Penny’s memories of ballet, Brownies and Agape at Woodford Memorial Hall

My memories of the Memorial Hall go back to early childhood. My older sister used to attend ballet classes there and trod the boards as an autumn leaf  wearing a maroon satin costume decorated with russet leaves. The Del Sarto School of Ballet was founded by Francesca Highfield and later taken over by Juan Sanchez. When my sister was a teenager she and her friends went to dances at the Memorial Hall; they wore caps over their stiletto heeled shoes to protect the old floor and made good use of the cloakroom facilities we’ve only just updated.  When I was a teenager I used to meet up with friends in the hall. Organised by Steve Collins from Grove Hill, we called our group Agape and took children from Mrs. Grint’s care home in the Drive to the swing park at weekends. At that time the church was still in ruins from the fire.
Both our daughters attended Brownies and Guides in the Hall, and as they had an age gap of nearly fourteen years, there was a lot of hanging round on Friday evenings in the side porch! Rosie took part in Gang Shows on the stage and Bryony went to both Seekers and Quest and Mr. Sanchez’s ballet classes. Since joining St. Mary’s I started helping out at the Christmas Bazaar ( 24 years ago?). For a while I ran an old-fashioned sweet stall and filled jam jars with old favourites like sherbet lemons and aniseed candy, even converting the prices into old- fashioned money and back again and had a stock of white paper bags from a local sweet shop, Basil’s, where I bought my supplies. Every year there was a colour theme: red and green or silver and blue. Jean and John Hill and Valerie Geller always won the prize for best costumes! David Ward was  Father Christmas, and was so realistic that children really believed it was him! There were also Saturday morning jumble sales and antique fairs in the old days. We have been to wedding receptions, barn dances, lectures, political hustings, public meetings, charity craft fairs, parties and funeral teas in the hall, not to mention harvest lunches regularly organised by the Fellowship Committee, old-time music hall concerts from the Entire Company and costumed soirees from Faith and Image.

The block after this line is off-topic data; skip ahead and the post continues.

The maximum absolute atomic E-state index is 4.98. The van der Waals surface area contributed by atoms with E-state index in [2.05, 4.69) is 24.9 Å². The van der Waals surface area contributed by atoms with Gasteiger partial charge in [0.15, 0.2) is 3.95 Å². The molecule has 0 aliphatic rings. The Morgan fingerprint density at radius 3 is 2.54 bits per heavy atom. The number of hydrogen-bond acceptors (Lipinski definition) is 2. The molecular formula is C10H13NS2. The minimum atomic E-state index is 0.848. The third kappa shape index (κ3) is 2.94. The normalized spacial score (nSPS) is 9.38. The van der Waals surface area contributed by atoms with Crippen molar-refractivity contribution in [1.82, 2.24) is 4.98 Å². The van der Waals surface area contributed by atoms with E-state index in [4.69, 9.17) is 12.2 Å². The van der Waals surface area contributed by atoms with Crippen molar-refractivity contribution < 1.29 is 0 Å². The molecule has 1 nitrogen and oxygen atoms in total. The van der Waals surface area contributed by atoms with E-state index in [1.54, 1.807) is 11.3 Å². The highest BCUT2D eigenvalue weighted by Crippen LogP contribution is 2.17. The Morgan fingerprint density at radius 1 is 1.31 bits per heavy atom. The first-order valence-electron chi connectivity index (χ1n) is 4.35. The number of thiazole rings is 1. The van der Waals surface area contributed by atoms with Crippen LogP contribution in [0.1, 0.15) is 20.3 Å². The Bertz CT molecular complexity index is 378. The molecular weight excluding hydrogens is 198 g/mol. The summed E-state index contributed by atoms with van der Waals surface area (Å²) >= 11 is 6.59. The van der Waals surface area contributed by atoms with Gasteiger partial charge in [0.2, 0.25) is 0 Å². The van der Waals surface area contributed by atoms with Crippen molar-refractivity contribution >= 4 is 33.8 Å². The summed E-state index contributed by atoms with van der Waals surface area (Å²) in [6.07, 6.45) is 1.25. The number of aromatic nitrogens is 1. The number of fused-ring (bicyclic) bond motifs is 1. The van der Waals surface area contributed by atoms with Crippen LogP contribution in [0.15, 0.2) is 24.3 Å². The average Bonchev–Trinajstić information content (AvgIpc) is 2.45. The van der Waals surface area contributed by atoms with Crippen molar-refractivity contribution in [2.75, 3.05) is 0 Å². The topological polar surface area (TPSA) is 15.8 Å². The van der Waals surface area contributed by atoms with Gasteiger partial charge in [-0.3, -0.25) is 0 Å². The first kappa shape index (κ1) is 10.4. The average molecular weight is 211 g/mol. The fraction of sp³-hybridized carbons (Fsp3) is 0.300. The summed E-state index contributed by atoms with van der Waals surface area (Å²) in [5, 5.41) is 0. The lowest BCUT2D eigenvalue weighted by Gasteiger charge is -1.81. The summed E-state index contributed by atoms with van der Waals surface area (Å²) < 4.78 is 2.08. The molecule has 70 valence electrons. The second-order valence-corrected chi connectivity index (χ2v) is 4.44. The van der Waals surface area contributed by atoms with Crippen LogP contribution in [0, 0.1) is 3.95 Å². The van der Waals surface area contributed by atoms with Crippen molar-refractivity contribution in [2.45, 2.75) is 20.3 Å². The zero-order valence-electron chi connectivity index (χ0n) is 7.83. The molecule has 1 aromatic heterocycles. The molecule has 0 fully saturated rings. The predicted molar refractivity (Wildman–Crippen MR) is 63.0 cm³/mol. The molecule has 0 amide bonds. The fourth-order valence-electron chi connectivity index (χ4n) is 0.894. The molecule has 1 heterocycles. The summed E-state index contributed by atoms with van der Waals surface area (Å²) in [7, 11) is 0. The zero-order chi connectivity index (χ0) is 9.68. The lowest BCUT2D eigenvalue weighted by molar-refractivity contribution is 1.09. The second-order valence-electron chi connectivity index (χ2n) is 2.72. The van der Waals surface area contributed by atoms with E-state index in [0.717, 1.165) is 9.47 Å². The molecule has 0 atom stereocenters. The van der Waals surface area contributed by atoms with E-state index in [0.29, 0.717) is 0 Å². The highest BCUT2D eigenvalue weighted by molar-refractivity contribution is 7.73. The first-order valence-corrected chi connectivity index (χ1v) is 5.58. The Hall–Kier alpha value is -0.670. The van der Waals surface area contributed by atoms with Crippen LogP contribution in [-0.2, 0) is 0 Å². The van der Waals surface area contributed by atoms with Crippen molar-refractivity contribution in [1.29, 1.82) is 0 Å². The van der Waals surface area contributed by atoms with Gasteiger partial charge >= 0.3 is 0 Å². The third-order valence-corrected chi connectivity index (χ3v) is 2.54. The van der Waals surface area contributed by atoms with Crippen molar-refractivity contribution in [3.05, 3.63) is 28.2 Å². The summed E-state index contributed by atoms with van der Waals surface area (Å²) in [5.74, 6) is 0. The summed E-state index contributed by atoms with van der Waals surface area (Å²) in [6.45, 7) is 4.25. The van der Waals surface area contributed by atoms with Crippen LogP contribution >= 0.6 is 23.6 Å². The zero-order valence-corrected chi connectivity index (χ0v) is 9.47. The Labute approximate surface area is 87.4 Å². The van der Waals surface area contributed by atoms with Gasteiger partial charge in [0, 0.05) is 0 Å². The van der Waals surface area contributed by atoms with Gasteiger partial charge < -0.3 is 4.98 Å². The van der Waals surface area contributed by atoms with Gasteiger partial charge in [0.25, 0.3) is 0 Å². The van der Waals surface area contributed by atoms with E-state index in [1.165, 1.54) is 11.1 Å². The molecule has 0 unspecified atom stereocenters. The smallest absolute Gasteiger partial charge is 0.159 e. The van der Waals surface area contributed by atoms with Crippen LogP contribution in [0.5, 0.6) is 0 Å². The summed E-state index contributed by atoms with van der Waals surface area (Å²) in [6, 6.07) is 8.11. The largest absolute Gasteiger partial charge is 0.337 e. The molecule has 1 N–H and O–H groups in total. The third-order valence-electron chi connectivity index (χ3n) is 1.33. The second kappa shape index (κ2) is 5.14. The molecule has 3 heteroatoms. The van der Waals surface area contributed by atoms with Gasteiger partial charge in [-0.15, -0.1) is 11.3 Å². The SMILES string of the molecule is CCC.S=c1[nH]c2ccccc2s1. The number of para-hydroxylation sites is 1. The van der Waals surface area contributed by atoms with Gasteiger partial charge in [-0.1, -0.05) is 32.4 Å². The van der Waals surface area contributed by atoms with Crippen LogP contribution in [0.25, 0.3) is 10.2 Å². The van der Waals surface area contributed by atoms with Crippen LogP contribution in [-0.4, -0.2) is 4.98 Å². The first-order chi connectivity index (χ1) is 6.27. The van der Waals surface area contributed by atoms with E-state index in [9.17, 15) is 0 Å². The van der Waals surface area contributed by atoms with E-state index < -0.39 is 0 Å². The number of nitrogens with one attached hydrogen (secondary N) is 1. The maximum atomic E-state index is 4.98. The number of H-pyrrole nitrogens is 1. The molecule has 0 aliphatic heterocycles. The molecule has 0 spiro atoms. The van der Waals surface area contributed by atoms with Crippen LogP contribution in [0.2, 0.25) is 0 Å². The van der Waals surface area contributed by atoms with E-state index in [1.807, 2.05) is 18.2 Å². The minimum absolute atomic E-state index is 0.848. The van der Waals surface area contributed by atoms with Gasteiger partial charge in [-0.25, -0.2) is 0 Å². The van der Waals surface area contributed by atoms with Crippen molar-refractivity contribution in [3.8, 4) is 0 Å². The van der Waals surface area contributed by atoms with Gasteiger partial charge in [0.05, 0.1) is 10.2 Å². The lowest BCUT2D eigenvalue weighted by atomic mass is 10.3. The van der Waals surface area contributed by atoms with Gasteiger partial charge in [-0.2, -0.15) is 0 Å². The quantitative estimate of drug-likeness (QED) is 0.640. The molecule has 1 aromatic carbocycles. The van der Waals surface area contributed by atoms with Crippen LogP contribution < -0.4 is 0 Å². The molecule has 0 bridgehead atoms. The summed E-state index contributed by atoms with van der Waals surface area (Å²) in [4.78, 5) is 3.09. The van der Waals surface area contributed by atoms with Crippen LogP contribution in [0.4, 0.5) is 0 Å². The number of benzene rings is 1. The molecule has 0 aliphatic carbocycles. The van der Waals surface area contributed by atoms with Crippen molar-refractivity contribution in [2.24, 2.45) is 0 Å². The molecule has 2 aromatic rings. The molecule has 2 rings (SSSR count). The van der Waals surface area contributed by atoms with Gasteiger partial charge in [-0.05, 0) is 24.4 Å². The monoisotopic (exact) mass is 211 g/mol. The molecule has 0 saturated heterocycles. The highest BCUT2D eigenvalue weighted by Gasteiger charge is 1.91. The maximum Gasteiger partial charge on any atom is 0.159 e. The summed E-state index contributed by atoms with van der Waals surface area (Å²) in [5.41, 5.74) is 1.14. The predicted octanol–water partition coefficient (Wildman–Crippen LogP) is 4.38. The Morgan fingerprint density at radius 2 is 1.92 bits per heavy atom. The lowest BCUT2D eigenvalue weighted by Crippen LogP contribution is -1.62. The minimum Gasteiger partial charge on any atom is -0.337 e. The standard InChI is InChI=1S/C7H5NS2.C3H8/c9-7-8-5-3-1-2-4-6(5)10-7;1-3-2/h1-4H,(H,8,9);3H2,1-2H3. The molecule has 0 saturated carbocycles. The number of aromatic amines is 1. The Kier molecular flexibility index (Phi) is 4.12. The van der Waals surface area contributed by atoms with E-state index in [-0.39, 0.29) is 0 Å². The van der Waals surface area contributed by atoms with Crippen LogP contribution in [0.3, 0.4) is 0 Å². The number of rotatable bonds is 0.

I have always thought that living in Church End is like being in a village – so many people know each other whether or not they attend St. Mary’s. The Memorial Hall is at its hub, even more so now with the arrival of the U3A that attracts over 150 members. So it was not surprising that we hired the hall to celebrate our 40th wedding anniversary: friends and neighbours piled in wearing Venetian style masks, all leaving their houses together and no one had to park their car or drive home. Long may it all last.
Penny Freeston

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